10 WAys to Learn a Language For Free


Learning a new language doesn’t need to be expensive. In fact, some of the best ways to learn a language are completely free, here’s our top 10 list:

1. Meet People

Meeting native speakers or other learners of your target language is the cheapest, and (in our opinion) the best, way to improve your language skills. No matter where you live, you can find people to speak with in your target language: Come to one of our weekly language exchange events, search Facebook or meetup.com for other local language events in your area, or even find a language exchange partner online, using Italki. 

2. Try Language Learning Apps

Language learning app Duolingo was named free app of the year in 2013 by Apple, and since then several new apps have appeared to help you learn languages in innovative and interesting ways. Check out our blog for more information:

3. Volunteer

Volunteering in a foreign country is one of the best ways to immerse yourself in a foreign language and culture. Ok, so you might have to pay for your transport, but you can always hitchhike!

There are several portal websites which match volunteers with ‘hosts’. Generally you will be asked to do 5 hours of volunteering per day, in return for your food and accommodation, with two days off per week. You can choose from working in a hostel in a dynamic Barcelona, or helping a sheep farmer in rural France. We recommend Workaway.com however Helpx.net and Wwoof.net may also be worth checking out.

If you want to study more intensively, or volunteering is not your thing, you can choose a paid language learning holiday, check out our top destinations: 

4. Take Up A Hobby

One of the best things about learning a new language is that it opens you up to a new world of culture, experiences and perspectives. Try to find an enjoyable hobby with links to your target language and use it as a way to improve your language learning while you pick up a new skill at the same time. Watch French cooking classes on youtube, go to a salsa evening, practise Tai Chi, or even see if your friends want to start a German Oom-pah band! The possibilities are endless.

5. Automate Your Learning

One quick and easy way to increase your contact with your target language is to change the language settings on all your electronic devices: phone, laptop, sat nav etc. 

This may seem like nothing, but you will be constantly interacting with your target language, and enforcing new vocabulary all the time. Google maps directions also sound pretty funny in foreign languages!

6. Track Your Progress

Ex-Evernote CEO Phil Libin wanted to lose weight, but he didn’t go on a diet or start exercising. Instead, he created a graph with his current weight on the left, and his goal weight on the right. He then recorded his weight on a spreadsheet every day. Phil lost 13kg in 6 months – by doing nothing but being more aware of his weight.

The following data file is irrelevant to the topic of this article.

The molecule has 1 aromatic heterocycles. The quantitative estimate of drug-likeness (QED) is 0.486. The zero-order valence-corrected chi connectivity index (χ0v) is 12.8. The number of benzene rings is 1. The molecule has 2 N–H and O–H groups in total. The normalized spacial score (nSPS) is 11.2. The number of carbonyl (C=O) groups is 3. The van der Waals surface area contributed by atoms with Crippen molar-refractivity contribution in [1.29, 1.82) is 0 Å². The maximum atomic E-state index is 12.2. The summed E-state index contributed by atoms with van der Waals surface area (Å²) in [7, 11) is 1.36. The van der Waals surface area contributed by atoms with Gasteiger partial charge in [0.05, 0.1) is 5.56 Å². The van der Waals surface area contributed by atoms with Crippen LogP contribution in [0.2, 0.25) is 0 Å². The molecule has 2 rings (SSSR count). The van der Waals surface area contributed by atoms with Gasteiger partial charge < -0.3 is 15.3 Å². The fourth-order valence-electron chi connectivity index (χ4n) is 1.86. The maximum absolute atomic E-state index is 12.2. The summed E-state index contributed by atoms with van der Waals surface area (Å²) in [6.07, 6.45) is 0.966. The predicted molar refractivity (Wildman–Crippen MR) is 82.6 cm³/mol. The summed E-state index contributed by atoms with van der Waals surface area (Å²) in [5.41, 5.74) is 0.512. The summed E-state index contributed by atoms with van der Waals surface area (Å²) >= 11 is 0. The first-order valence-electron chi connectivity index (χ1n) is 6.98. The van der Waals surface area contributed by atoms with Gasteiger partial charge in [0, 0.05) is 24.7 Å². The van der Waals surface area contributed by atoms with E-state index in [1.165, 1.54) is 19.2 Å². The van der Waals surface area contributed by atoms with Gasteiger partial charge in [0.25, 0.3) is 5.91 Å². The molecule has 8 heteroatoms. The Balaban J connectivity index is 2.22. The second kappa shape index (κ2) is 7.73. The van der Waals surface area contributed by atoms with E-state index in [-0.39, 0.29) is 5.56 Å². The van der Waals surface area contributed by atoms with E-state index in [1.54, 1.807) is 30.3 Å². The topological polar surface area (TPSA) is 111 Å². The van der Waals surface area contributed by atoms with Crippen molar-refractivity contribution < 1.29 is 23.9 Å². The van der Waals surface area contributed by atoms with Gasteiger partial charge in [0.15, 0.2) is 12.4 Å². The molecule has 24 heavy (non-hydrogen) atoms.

Set your goal (learn 5 words a day, speak for 5 minutes without using a dictionary etc) and make your own spreadsheet to track your progress. 

PS. Phil Libin’s weightloss spreadsheet is available for free here.

7. Podcasts & Radio

Free, accessible, and perfect for your morning commute, podcasts have become extremely popular in almost every area, including language learning. Try language specific podcasts such as Coffee Break French or podcasts about language learning in general, such as the informative ‘Fluent Show’, which features interviews from polyglots and other language experts. 

Finding a radio show that you like in a foreign language is also a great opportunity to improve your listening. Try the amazing Radio.Garden for a free map of local radio stations – I’m listening to Mexican station Noti Gape Frontera Chica as I type this!

8. Get a Penpal

Penpals might seem like something from the past, but you don’t need to get out the pen and paper anymore  – there are a lot of organisations which can find you email penpals, as well as traditional penpals.

Starting a writing relationship with a native speaker, is a great way to practise using new vocabulary or grammar, & begin a new friendship. Our favourites: 1. mylanguageexchange.com – penpal language exchange; 2. globalpenfriends.com – huge penpal database; 3. writeaprisoner.com if you’d like to get in touch with US prisoners who would like penpals.

9. Read A Newspaper

Use Newspapermap.com to search the globe for local newspapers and practise your reading in a foreign language, as well as getting up to date with current affairs! 

10. Netflix & ...

Watching foreign movies is another way to learn new vocabulary, and improve your listening skills without feeling like you are doing any hard work. Depending on your level, you can choose to watch and English film with foreign subtitles, a foreign film with English subtitles, A foreign film with foreign subtitles, or if you are feeling adventurous: a foreign film with no subtitles. 

Netflix has plenty of foreign films and subtitle options, as does Amazon prime and other competitors.

PS I know Netflix isn’t free, but you can sign up for a free 30 day trial, or borrow your friend’s account 😉

"A very good way of bringing language fans together. Thank you"
French and German learner, Leeds - via meetup.com

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